Cerf already understood about 13 years ago, that there’s a need for an intercloud because users should be able to move data/workloads from one cloud to another (e.g., from AWS to Azure to GCP). He was guessing back then that the intercloud problem could be solved around 2015.
We’re at the same point now in 2010 as we were in ’73 with internet.
In short, Vint Cerf understood that the future is multi-cloud and that interoperability standards are key.
There is also a document that also delivers proof that NIST had a working group (IEEE P2302) trying to develop “the Standard for Intercloud Interoperability and Federation (SIIF)”. This was around 2011. How did the suggestion back then look like? I found this youtube video a few years ago with the following sketch:
Workload Mobility and Application Portability
As we can see above, VM or workload mobility was already part of this high-level architecture from the IEEE working group. I also found a paper from NIST called “Cloud Computing Standards Roadmap” dated July 2013 with very interesting sections:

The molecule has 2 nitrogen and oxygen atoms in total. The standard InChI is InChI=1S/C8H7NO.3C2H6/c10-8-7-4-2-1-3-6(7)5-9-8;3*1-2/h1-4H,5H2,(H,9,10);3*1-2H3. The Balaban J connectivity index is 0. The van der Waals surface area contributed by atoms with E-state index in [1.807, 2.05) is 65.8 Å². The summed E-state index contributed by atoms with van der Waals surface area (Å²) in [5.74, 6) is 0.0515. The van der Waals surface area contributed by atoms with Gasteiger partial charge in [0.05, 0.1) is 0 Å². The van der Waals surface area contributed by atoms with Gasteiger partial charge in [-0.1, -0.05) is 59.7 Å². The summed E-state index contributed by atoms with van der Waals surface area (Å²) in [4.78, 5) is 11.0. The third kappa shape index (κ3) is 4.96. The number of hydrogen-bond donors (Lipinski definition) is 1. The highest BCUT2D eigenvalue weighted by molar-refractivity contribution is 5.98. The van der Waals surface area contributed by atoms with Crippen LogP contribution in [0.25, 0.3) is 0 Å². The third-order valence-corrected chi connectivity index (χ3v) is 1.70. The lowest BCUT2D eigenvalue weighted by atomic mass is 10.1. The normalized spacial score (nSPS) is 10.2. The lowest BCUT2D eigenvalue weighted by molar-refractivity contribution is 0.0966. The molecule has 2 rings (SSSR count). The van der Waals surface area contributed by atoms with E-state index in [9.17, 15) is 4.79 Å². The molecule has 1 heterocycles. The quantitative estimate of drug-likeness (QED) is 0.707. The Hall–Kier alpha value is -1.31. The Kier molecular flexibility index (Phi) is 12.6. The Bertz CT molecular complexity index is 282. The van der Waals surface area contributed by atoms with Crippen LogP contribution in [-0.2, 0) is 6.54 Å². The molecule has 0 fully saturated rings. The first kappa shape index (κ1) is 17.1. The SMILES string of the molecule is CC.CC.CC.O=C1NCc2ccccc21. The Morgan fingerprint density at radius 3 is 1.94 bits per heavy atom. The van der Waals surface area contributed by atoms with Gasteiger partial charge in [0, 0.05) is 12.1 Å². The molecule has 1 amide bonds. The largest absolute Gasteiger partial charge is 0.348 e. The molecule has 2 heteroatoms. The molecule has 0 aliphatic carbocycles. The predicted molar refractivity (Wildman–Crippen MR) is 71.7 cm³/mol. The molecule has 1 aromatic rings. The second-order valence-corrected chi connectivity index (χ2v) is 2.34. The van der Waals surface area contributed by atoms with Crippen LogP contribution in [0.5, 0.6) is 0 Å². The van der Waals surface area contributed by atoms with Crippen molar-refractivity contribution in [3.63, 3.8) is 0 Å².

Cloud platforms should make it possible to securely and efficiently move data in, out, and among cloud providers and to make it possible to port applications from one cloud platform to another. Data may be transient or persistent, structured or unstructured and may be stored in a file system, cache, relational or non-relational database. Cloud interoperability means that data can be processed by different services on different cloud systems through common specifications. Cloud portability means that data can be moved from one cloud system to another and that applications can be ported and run on different cloud systems at an acceptable cost.
Note: VMware HCX is available since 2018 and is still the easiest and probably the most cost-efficient way to migrate workloads from one cloud to another.
It is all about the money
Imagine it is March 2014, and you read the following announcement: Cisco is going big – they want to spend $1 billion on the creation of an intercloud
Yes, that really happened. Details can be found in the New York Times Archive. The New York Times even mentioned at the end of their article that “it’s clear that cloud computing has become a very big money game”.